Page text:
Wednesday, April 03, 2019 by David Gutierrez
Think twice before you reach for a bag of microwave popcorn, even if it does promise to be organic or non-GMO. The bags that microwave popcorn comes in are coated with fluorinated chemicals linked to a laundry list of health problems even at very low concentrations. These chemicals can enter your body via ingestion or inhalation, both of which are likely if you make and consume a bag of microwave popcorn.
Fluoride is a neurotoxin that has also been linked to cancer, bone disorders, depression, attention deficit hyperactivity disorder (ADHD), thyroid dysfunction and other hormonal disruption. The form of fluoride found in microwave popcorn bag liners is a class of chemicals known as fluorotelomers. Companies use these chemicals to protect the paper bags from degrading when they come into contact with hot oil. Although alternatives such as wax are available, none resist heat as well as flurotelomers.
But studies have found that even during normal usage, the fluorotelomers in microwave popcorn bags break down into the chemicals PFOA and PFOS. PFOA and PFOS are in the larger family of chemicals known as perfluorinated compounds (PFCs), or “Teflon chemicals.”
What’s so scary about PFCs? A lot, it turns out. The chemicals have been linked to adverse health effects including hormone disruption, thyroid dysfunction, cancer, birth defects, lowered birth weight, liver inflammation, weakened immune function, elevated LDL (“bad”) cholesterol, premature menopause, arthritis, heart disease and stroke. They can produce these effects at blood concentrations as low as four parts per billion.
PFCs are found in more than 200 consumer products, but the most (in)famous of these is nonstick cookware. When nonstick pans reach temperatures as low as 325 degrees, these PFC chemicals aerosolize and can kill pet birds, much like the “canary in the coal mine.” In humans, acute exposure to these inhaled chemicals can produce a syndrome known as “Teflon flu.”
Unfortunately, exposure to PFCs is ubiquitous in modern society. Additionally, since the chemicals bioaccumulate and resist degradation, nearly every human being ever tested carries them in their bodies. But that doesn’t mean there’s no point in avoiding them — on the contrary, it makes it more important than ever not to unnecessarily increase your body burden of these dangerous chemicals.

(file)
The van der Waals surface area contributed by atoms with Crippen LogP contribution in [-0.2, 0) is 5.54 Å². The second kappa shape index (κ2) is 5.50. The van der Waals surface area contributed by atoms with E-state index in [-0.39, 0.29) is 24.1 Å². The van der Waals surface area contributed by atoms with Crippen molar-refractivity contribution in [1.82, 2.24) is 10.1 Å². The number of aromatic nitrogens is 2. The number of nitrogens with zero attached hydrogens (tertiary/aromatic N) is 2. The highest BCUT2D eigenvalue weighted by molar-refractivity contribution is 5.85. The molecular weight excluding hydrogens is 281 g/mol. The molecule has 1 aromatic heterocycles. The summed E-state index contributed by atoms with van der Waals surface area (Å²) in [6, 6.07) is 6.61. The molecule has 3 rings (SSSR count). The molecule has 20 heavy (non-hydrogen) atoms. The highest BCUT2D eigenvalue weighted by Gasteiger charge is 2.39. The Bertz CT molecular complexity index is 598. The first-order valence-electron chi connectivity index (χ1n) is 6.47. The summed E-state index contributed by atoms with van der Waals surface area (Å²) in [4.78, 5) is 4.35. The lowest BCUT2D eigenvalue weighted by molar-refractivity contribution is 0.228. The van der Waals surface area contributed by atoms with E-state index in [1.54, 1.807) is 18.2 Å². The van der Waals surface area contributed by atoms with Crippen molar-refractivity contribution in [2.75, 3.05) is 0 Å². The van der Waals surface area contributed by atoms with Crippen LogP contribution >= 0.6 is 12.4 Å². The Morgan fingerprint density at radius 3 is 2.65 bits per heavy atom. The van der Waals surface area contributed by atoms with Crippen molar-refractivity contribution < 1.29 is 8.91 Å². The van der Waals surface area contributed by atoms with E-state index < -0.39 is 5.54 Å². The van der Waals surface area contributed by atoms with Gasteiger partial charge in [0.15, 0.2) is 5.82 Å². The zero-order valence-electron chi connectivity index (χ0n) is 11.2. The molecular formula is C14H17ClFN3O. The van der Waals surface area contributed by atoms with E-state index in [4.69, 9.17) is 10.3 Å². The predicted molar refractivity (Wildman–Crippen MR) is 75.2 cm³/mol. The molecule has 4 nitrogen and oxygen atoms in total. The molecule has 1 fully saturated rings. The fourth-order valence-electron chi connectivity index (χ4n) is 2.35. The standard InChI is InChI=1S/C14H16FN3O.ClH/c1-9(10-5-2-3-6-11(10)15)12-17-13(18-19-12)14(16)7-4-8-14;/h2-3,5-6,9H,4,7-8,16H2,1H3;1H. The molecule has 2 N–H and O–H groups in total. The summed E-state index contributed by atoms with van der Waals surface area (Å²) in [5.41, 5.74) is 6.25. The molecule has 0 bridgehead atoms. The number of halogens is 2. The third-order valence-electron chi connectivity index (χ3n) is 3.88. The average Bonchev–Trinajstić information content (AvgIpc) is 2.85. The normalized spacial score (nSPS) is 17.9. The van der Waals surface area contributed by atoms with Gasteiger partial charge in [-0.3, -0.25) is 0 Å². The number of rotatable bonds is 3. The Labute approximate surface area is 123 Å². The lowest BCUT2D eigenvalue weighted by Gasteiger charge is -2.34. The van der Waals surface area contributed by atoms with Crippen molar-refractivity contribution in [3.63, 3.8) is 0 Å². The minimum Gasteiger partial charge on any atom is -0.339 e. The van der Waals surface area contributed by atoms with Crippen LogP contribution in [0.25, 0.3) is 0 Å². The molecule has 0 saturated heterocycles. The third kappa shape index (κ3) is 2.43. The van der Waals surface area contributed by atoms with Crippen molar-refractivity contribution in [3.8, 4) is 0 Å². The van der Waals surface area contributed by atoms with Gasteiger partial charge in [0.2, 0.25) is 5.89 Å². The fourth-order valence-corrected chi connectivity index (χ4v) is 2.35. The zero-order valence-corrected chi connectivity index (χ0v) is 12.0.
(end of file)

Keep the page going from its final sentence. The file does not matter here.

So what can you do if you’re a popcorn lover and don’t want to poison yourself every time you prepare your favorite snack? You could try to track down a microwave popcorn brand not made with PFCs, but you might have to go to Europe to find it (a Spanish company introduced one in 2015). Even then, you need to beware of other additives in the popcorn, like the toxic butter flavoring chemical diacetyl.
If a trip Europe isn’t in your budget, you can opt for a homemade alternative. All you have to do is get yourself a non-waxed paper bag, like a simple lunch bag, fill it with 1/4 cup of popcorn kernels (no oil), fold the bag over itself a few times, and microwave for two to four minutes. The bag does not need to be sealed any further; it will stay closed.
If you don’t have a bag or prefer to avoid disposables altogether, you can also make microwave popcorn in a glass bowl. Just put 1/4 cup of popcorn kernels and a tablespoon of oil into a two to three quart tempered bowl, then cover the bowl with either a microwave venting lid (preferably non-plastic) or simply a piece of parchment paper held in place by a rubber band. Microwave for two to four minutes.
Beware of electric popcorn makers, no matter what they claim to be made from. Many home appliances that contain heating elements are lined with PFCs, which are released into the air when the device is turned on.
Perhaps the simplest option is to just make your popcorn on the stove — just make sure to avoid those nonstick pans.